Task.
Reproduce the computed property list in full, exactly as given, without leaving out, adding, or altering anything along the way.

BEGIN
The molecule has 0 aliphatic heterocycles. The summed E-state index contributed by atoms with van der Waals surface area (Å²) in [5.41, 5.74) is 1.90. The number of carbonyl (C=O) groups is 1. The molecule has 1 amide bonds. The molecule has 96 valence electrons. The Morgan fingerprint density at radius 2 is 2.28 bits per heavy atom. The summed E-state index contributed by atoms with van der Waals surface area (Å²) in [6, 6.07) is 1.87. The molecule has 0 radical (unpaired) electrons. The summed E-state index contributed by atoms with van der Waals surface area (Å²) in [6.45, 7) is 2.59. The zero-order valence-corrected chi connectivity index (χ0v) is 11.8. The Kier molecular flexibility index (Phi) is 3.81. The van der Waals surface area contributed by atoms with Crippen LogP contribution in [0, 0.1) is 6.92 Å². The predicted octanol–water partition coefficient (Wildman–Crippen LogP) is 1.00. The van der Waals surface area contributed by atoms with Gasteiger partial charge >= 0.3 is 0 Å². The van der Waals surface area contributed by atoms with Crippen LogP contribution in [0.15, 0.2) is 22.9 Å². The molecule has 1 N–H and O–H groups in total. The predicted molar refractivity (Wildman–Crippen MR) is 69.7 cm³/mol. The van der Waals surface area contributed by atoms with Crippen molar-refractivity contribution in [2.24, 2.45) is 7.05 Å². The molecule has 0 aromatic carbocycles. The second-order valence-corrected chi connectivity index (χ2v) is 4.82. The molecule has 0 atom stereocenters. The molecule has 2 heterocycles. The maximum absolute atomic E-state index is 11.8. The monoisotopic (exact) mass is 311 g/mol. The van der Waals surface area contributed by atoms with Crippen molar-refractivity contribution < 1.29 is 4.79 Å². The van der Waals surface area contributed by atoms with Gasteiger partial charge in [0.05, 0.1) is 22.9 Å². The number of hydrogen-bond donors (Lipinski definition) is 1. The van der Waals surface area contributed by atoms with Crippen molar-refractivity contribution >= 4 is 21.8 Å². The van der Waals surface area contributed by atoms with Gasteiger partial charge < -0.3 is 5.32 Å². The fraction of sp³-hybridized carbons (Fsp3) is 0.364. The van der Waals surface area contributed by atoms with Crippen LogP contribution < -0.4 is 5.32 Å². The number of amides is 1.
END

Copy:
The molecule has 0 aliphatic heterocycles. The summed E-state index contributed by atoms with van der Waals surface area (Å²) in [5.41, 5.74) is 1.90. The number of carbonyl (C=O) groups is 1. The molecule has 1 amide bonds. The molecule has 96 valence electrons. The Morgan fingerprint density at radius 2 is 2.28 bits per heavy atom. The summed E-state index contributed by atoms with van der Waals surface area (Å²) in [6, 6.07) is 1.87. The molecule has 0 radical (unpaired) electrons. The summed E-state index contributed by atoms with van der Waals surface area (Å²) in [6.45, 7) is 2.59. The zero-order valence-corrected chi connectivity index (χ0v) is 11.8. The Kier molecular flexibility index (Phi) is 3.81. The van der Waals surface area contributed by atoms with Crippen LogP contribution in [0, 0.1) is 6.92 Å². The predicted octanol–water partition coefficient (Wildman–Crippen LogP) is 1.00. The van der Waals surface area contributed by atoms with Gasteiger partial charge >= 0.3 is 0 Å². The van der Waals surface area contributed by atoms with Crippen LogP contribution in [0.15, 0.2) is 22.9 Å². The molecule has 1 N–H and O–H groups in total. The predicted molar refractivity (Wildman–Crippen MR) is 69.7 cm³/mol. The van der Waals surface area contributed by atoms with Crippen molar-refractivity contribution in [2.24, 2.45) is 7.05 Å². The molecule has 0 aromatic carbocycles. The second-order valence-corrected chi connectivity index (χ2v) is 4.82. The molecule has 0 atom stereocenters. The molecule has 2 heterocycles. The maximum absolute atomic E-state index is 11.8. The monoisotopic (exact) mass is 311 g/mol. The van der Waals surface area contributed by atoms with Crippen molar-refractivity contribution < 1.29 is 4.79 Å². The van der Waals surface area contributed by atoms with Gasteiger partial charge in [0.05, 0.1) is 22.9 Å². The number of hydrogen-bond donors (Lipinski definition) is 1. The van der Waals surface area contributed by atoms with Crippen molar-refractivity contribution >= 4 is 21.8 Å². The van der Waals surface area contributed by atoms with Gasteiger partial charge < -0.3 is 5.32 Å². The fraction of sp³-hybridized carbons (Fsp3) is 0.364. The van der Waals surface area contributed by atoms with Crippen LogP contribution < -0.4 is 5.32 Å². The number of amides is 1.